The first “viable” Submarine, made by John Philip Holland. It is powered by a gasoline engine above the surface; and batteries and an electric motor when submerged. It is 54 feet long, and sold to the Government in 1900.

(Optional): Of course, there were earlier submarines “of sorts”, such as: the “Turtle” (1776); Robert Fulton’s “Nautilus” (1800); and the Confederate “H. L. Huntley” (1862). (And some even earlier). But reliability, powering, and delivery of explosives against the enemy—had generally been a problem in all earlier attempts. Either Holland and/or General Electric referred to their early submarines as “boats”, instead of “ships”; and thus the submarines continued to be referred to as “boats”, ever since. ((By WW1 (and even more-so by WW2); submarine “boats” were being built longer and heavier than many ocean-worthy (surface) warships. But submarines continued to be termed, “boats”, anyway.))

It is interesting that the Civil War ironclad “Virginia” (i.e., a rework of the river- steamer “Merrimack”) was intentionally weighted down with a lot of extra iron loaded on to it. This was intended to cause its wooden front and back sections to remain well below the surface, (which is why you don’t see that in photos). Those wooden sections were below the water surface so that they could not be easily damaged by cannon balls. Somewhat similarly was the case for the Union’s “Monitors”; which had an even “lower profile”, above the-surface. This was to minimize their above-the-surface exposure (vulnerability); even though Monitor’s entire hull was iron-covered.

So in a sense, those partly submerged “Ironclads” used some of the same design spirit as submarines. The “Virginia” had be destroyed by the Confederates, themselves; when Union land-troops threatened to capture it. It could not escape to the ocean, because it was not an ocean-going (rough-seas) vessel; and it had too deep of “draft” for an upstream river trip (i.e., the river depth got shallower upstream). The Union’s Monitor was not a long-range vessel, nor a very ocean- worthy vessel either. Monitors had to be towed to near the battle area; and sometimes sank in the ocean while being towed.

1899 to 1902  

Boer-British War; Britain wins South Africa , and adds gold riches, etc., to her diamond interests there.

1900   Boxer Rebellion in China. Also, there is a continued competition by each “Power” to “acquire” as much territory, influence, and privilege as possible, without the other Powers resenting it too much. This is the “mood” as the 20th Century begins.

Wright Brothers make the world’s first Airplane Flight, near Kitty Hawk, North Carolina.

My history concentrates on war; but interesting, constructive, and rewarding things often happen in peoples’ lives, between the war events. (The Wright Brothers’ biplane weighed ~700 pounds, and was about the size and weight of the “modern”, more recent “Piper Cub” airplane (a famous, versatile, and long surviving “single”-winged aircraft). The Wright’s used a 12 horsepower (“hp”) engine in their famous flight. The Cub’s 65 hp “modern” engine was not then available, nor any suitable one over 12 hp. for the Wrights.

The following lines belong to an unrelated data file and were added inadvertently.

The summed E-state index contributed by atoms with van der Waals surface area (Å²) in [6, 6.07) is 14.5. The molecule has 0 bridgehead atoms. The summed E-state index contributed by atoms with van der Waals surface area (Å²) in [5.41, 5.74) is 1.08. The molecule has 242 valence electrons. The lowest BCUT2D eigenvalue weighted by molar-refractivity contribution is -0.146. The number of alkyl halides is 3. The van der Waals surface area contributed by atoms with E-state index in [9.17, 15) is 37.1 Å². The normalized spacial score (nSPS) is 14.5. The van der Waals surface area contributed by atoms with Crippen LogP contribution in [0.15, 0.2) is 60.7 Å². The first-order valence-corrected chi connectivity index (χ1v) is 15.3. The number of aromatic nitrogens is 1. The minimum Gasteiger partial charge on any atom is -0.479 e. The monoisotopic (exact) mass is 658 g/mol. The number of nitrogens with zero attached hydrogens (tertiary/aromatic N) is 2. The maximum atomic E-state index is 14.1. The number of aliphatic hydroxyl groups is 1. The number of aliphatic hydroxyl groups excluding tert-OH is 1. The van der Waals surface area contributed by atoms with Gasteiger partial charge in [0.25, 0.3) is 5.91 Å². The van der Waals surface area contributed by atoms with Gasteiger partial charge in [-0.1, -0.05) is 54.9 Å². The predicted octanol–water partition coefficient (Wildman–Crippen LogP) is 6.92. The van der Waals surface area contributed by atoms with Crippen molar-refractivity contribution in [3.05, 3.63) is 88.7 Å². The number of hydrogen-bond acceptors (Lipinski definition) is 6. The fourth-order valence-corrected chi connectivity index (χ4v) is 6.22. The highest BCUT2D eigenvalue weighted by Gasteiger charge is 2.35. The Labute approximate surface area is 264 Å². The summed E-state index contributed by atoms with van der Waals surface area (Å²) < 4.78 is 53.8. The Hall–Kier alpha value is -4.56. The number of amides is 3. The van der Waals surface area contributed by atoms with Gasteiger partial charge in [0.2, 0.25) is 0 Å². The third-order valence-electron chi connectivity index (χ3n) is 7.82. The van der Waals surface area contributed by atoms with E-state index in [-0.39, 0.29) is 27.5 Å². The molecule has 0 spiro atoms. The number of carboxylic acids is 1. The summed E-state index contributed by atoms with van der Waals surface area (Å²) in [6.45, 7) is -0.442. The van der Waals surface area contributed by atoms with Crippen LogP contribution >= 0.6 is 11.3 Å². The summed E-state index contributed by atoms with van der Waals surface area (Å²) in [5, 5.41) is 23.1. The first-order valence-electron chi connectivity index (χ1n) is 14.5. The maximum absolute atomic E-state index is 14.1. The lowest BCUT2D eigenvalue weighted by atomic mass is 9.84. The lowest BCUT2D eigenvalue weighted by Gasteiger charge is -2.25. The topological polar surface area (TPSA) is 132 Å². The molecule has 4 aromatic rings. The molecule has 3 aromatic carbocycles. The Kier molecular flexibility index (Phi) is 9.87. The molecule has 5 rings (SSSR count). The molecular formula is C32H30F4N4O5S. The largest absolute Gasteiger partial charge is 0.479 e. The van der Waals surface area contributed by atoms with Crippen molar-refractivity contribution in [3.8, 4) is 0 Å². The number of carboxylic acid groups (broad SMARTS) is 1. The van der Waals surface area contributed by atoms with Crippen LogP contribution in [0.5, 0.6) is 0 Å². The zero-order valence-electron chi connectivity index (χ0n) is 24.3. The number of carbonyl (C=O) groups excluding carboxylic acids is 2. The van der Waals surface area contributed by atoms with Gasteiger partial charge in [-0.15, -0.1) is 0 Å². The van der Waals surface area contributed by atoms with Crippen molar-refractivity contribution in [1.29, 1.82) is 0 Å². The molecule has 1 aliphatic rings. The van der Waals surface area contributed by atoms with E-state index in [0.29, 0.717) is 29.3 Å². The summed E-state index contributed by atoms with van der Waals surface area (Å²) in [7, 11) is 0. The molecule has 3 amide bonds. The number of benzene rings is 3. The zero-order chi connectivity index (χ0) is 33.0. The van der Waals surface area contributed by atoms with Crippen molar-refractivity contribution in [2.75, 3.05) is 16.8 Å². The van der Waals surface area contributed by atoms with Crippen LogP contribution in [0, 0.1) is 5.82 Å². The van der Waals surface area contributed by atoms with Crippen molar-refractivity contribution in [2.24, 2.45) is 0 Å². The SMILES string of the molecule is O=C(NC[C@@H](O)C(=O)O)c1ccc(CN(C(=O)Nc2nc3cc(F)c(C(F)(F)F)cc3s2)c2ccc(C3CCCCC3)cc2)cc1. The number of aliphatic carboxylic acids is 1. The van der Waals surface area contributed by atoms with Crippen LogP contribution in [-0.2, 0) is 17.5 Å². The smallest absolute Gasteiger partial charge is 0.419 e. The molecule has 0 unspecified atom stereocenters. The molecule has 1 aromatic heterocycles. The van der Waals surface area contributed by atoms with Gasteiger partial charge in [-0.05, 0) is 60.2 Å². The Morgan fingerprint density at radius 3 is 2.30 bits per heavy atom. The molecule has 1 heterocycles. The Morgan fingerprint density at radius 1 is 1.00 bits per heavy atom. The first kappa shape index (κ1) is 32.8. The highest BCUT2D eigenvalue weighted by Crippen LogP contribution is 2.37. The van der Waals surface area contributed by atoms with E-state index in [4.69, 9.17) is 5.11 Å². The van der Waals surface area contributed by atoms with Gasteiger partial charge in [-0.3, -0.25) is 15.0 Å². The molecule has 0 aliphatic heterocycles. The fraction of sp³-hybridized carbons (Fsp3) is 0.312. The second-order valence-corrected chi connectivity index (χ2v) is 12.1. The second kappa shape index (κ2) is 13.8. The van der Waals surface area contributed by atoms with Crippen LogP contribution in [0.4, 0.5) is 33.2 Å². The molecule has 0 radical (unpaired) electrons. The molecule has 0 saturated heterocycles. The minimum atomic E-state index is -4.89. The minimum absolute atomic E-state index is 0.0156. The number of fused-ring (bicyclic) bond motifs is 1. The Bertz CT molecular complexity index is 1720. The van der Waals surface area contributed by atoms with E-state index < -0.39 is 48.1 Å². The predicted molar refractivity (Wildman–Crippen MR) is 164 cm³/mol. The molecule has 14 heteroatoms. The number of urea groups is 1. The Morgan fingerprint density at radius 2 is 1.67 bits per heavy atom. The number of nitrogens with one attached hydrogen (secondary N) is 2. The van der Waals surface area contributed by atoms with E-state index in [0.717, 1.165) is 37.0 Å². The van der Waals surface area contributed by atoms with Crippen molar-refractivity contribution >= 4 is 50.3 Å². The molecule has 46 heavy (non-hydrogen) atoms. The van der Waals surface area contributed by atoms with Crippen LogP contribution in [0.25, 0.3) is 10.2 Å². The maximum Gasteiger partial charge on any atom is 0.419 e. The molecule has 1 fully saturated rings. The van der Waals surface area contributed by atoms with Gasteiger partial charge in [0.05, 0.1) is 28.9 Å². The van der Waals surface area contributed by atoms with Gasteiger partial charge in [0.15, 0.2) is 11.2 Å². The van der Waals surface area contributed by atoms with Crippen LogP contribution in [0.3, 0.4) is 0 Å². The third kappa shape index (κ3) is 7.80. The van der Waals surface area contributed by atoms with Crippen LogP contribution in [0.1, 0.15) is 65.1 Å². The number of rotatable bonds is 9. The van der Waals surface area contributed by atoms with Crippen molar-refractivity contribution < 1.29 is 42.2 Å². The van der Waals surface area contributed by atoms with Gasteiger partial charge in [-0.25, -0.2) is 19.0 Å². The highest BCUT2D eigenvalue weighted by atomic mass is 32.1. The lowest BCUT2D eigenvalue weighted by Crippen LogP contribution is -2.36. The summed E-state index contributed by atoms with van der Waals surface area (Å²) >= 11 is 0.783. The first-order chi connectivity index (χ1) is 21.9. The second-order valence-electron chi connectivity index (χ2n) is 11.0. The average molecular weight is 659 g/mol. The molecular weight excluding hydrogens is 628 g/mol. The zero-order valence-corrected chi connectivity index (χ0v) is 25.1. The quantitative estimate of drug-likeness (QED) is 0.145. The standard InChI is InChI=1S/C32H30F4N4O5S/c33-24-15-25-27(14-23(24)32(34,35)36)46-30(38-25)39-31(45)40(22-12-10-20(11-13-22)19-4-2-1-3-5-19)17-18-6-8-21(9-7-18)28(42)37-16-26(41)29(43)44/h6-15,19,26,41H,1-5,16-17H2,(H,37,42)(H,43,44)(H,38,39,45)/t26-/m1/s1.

(Optional): The brothers had studied birds, and many peoples’ work, including glider expert, Otto Lilienthal. The Wrights had an excellent open minded, patient, experimental approach. They also had much experience in their shop, with bicycle design, manufacturing, and repair. They had a good technical, scientific and math background, learned largely outside of school—that is, they did NOT graduate High School. ((Semi-humorous remarks: Times have changed vastly since then, of course; and the readers should be advised that they now need to finish High School! I think I read recently of some famous, rich computer-whiz kid who did his thing without finishing College. So nowadays, I guess its College or grad- school that one is NOT suppose to finish?))

The life-span of many people (including one of the Wright’s) was long enough to see technology advance from the invention of the airplane to the use of an airplane to drop the atomic bomb. And to also see such things as the V2 rocket, the Me262 jet plane, and the vacuum-tube computer. (Many teenagers, living when the airplane was invented, lived long enough to also see men on the Moon!)

1904 to 1905  

Russo-Japanese War. Japan defeats Russia and “wins” the southern half of Sakhalin Island (slightly north of Japan); Also, Russia is ousted from Port Arthur on the southern coast of Manchuria China and from other areas; and Japanese dominance over Korea is increased.

The power and the prestige of the Russian Emperor were weakened. Protests, and the Emperor’s response to it, further weakened the Russian emperor’s position. Some experts believe the Russian Emperor came close to being overthrown then, even before World War 1. The world was surprised by the great Japanese victories, and it established Japan as a “Big Power” in the world.

(Optional): President Theodore Roosevelt won a “Nobel Prize” for helping to negotiate the end of the Russo-Japanese War. Later, Theodore Roosevelt would pressure President Wilson to enter World War 1 much faster than even Wilson was inclined to. He would also criticize Wilson for advocating some monetary compensation to nations, which were roughed up or carved up when the U.S. determinedly began work on the Panama Canal, around 1905.